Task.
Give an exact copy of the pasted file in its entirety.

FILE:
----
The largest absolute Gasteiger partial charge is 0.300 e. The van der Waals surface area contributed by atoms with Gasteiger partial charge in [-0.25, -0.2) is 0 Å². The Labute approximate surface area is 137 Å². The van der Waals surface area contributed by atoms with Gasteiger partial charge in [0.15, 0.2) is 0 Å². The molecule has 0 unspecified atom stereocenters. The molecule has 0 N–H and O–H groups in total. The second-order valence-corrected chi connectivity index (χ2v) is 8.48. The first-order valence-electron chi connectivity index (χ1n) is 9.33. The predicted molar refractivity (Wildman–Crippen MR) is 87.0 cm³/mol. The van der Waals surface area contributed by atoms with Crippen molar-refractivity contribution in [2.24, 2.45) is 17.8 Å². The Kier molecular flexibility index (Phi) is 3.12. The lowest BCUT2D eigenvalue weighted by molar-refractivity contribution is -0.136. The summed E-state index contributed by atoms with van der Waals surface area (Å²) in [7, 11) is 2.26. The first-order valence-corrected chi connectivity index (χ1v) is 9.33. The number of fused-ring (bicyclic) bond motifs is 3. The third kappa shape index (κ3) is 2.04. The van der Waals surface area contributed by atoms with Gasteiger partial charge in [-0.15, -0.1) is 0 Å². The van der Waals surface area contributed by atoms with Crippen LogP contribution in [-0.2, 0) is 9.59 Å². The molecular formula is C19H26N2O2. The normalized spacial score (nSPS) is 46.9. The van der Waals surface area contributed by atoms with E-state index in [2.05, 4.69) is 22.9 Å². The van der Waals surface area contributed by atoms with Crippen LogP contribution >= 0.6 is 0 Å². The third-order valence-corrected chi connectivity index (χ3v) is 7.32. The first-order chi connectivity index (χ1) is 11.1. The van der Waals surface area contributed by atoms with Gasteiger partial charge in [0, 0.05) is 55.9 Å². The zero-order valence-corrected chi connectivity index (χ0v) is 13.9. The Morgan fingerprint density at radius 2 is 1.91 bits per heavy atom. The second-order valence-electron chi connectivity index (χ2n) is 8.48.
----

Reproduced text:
The largest absolute Gasteiger partial charge is 0.300 e. The van der Waals surface area contributed by atoms with Gasteiger partial charge in [-0.25, -0.2) is 0 Å². The Labute approximate surface area is 137 Å². The van der Waals surface area contributed by atoms with Gasteiger partial charge in [0.15, 0.2) is 0 Å². The molecule has 0 unspecified atom stereocenters. The molecule has 0 N–H and O–H groups in total. The second-order valence-corrected chi connectivity index (χ2v) is 8.48. The first-order valence-electron chi connectivity index (χ1n) is 9.33. The predicted molar refractivity (Wildman–Crippen MR) is 87.0 cm³/mol. The van der Waals surface area contributed by atoms with Crippen molar-refractivity contribution in [2.24, 2.45) is 17.8 Å². The Kier molecular flexibility index (Phi) is 3.12. The lowest BCUT2D eigenvalue weighted by molar-refractivity contribution is -0.136. The summed E-state index contributed by atoms with van der Waals surface area (Å²) in [7, 11) is 2.26. The first-order valence-corrected chi connectivity index (χ1v) is 9.33. The number of fused-ring (bicyclic) bond motifs is 3. The third kappa shape index (κ3) is 2.04. The van der Waals surface area contributed by atoms with Gasteiger partial charge in [-0.15, -0.1) is 0 Å². The van der Waals surface area contributed by atoms with Crippen LogP contribution in [-0.2, 0) is 9.59 Å². The molecular formula is C19H26N2O2. The normalized spacial score (nSPS) is 46.9. The van der Waals surface area contributed by atoms with E-state index in [2.05, 4.69) is 22.9 Å². The van der Waals surface area contributed by atoms with Crippen LogP contribution >= 0.6 is 0 Å². The third-order valence-corrected chi connectivity index (χ3v) is 7.32. The first-order chi connectivity index (χ1) is 11.1. The van der Waals surface area contributed by atoms with Gasteiger partial charge in [0, 0.05) is 55.9 Å². The zero-order valence-corrected chi connectivity index (χ0v) is 13.9. The Morgan fingerprint density at radius 2 is 1.91 bits per heavy atom. The second-order valence-electron chi connectivity index (χ2n) is 8.48.